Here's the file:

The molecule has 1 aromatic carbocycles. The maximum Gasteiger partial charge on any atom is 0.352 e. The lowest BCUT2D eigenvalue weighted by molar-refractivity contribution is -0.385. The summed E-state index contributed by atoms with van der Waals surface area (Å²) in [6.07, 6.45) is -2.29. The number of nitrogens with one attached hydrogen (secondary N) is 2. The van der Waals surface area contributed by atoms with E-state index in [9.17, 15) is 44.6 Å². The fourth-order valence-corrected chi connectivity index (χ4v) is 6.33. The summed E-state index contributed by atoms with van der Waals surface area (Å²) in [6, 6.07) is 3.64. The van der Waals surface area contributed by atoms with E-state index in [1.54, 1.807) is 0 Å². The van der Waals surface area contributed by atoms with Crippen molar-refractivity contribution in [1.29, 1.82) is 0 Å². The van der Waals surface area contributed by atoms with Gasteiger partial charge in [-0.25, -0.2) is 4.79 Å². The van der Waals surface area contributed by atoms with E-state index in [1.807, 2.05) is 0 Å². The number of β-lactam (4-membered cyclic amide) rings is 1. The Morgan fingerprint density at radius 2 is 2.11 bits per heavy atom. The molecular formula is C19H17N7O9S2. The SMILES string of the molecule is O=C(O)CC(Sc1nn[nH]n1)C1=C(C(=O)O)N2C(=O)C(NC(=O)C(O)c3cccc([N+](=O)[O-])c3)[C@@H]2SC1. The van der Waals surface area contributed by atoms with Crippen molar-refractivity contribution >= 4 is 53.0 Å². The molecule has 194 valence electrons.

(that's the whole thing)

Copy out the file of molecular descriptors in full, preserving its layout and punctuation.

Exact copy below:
The molecule has 1 aromatic carbocycles. The maximum Gasteiger partial charge on any atom is 0.352 e. The lowest BCUT2D eigenvalue weighted by molar-refractivity contribution is -0.385. The summed E-state index contributed by atoms with van der Waals surface area (Å²) in [6.07, 6.45) is -2.29. The number of nitrogens with one attached hydrogen (secondary N) is 2. The van der Waals surface area contributed by atoms with E-state index in [9.17, 15) is 44.6 Å². The fourth-order valence-corrected chi connectivity index (χ4v) is 6.33. The summed E-state index contributed by atoms with van der Waals surface area (Å²) in [6, 6.07) is 3.64. The van der Waals surface area contributed by atoms with E-state index in [1.54, 1.807) is 0 Å². The van der Waals surface area contributed by atoms with Crippen molar-refractivity contribution in [1.29, 1.82) is 0 Å². The van der Waals surface area contributed by atoms with Gasteiger partial charge in [-0.25, -0.2) is 4.79 Å². The van der Waals surface area contributed by atoms with E-state index in [1.807, 2.05) is 0 Å². The number of β-lactam (4-membered cyclic amide) rings is 1. The Morgan fingerprint density at radius 2 is 2.11 bits per heavy atom. The molecular formula is C19H17N7O9S2. The SMILES string of the molecule is O=C(O)CC(Sc1nn[nH]n1)C1=C(C(=O)O)N2C(=O)C(NC(=O)C(O)c3cccc([N+](=O)[O-])c3)[C@@H]2SC1. The van der Waals surface area contributed by atoms with Crippen molar-refractivity contribution >= 4 is 53.0 Å². The molecule has 194 valence electrons.